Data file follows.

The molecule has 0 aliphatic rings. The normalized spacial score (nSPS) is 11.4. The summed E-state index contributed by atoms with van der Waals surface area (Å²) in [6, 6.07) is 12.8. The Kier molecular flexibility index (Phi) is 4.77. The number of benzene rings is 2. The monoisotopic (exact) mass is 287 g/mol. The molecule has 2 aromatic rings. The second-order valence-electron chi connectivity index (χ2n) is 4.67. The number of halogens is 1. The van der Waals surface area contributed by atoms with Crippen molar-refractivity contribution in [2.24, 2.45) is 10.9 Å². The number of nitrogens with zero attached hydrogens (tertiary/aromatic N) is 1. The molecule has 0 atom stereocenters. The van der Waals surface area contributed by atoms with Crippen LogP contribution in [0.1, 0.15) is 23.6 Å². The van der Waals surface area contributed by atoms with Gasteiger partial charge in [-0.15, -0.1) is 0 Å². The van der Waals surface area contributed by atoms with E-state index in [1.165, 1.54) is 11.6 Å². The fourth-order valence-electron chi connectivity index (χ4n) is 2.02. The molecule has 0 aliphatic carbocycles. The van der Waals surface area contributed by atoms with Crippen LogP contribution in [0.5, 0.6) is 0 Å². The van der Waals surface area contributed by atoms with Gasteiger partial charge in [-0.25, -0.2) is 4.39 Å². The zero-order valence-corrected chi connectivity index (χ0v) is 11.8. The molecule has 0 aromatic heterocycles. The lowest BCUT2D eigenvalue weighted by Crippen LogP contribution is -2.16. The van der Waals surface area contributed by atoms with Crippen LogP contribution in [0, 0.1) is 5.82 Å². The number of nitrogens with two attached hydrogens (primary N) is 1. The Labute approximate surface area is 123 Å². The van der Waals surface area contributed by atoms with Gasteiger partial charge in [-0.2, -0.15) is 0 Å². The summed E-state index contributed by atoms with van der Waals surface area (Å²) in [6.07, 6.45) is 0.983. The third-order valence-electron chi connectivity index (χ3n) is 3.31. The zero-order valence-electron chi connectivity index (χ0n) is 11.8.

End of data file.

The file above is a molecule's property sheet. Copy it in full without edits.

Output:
The molecule has 0 aliphatic rings. The normalized spacial score (nSPS) is 11.4. The summed E-state index contributed by atoms with van der Waals surface area (Å²) in [6, 6.07) is 12.8. The Kier molecular flexibility index (Phi) is 4.77. The number of benzene rings is 2. The monoisotopic (exact) mass is 287 g/mol. The molecule has 2 aromatic rings. The second-order valence-electron chi connectivity index (χ2n) is 4.67. The number of halogens is 1. The van der Waals surface area contributed by atoms with Crippen molar-refractivity contribution in [2.24, 2.45) is 10.9 Å². The number of nitrogens with zero attached hydrogens (tertiary/aromatic N) is 1. The molecule has 0 atom stereocenters. The van der Waals surface area contributed by atoms with Crippen LogP contribution in [0.1, 0.15) is 23.6 Å². The van der Waals surface area contributed by atoms with Gasteiger partial charge in [-0.15, -0.1) is 0 Å². The van der Waals surface area contributed by atoms with E-state index in [1.165, 1.54) is 11.6 Å². The fourth-order valence-electron chi connectivity index (χ4n) is 2.02. The molecule has 0 aliphatic carbocycles. The van der Waals surface area contributed by atoms with Crippen LogP contribution in [0.5, 0.6) is 0 Å². The van der Waals surface area contributed by atoms with Gasteiger partial charge in [-0.25, -0.2) is 4.39 Å². The zero-order valence-corrected chi connectivity index (χ0v) is 11.8. The molecule has 0 aromatic heterocycles. The lowest BCUT2D eigenvalue weighted by Crippen LogP contribution is -2.16. The van der Waals surface area contributed by atoms with Crippen LogP contribution in [0, 0.1) is 5.82 Å². The number of nitrogens with two attached hydrogens (primary N) is 1. The Labute approximate surface area is 123 Å². The van der Waals surface area contributed by atoms with Gasteiger partial charge in [-0.2, -0.15) is 0 Å². The summed E-state index contributed by atoms with van der Waals surface area (Å²) in [6.07, 6.45) is 0.983. The third-order valence-electron chi connectivity index (χ3n) is 3.31. The zero-order valence-electron chi connectivity index (χ0n) is 11.8.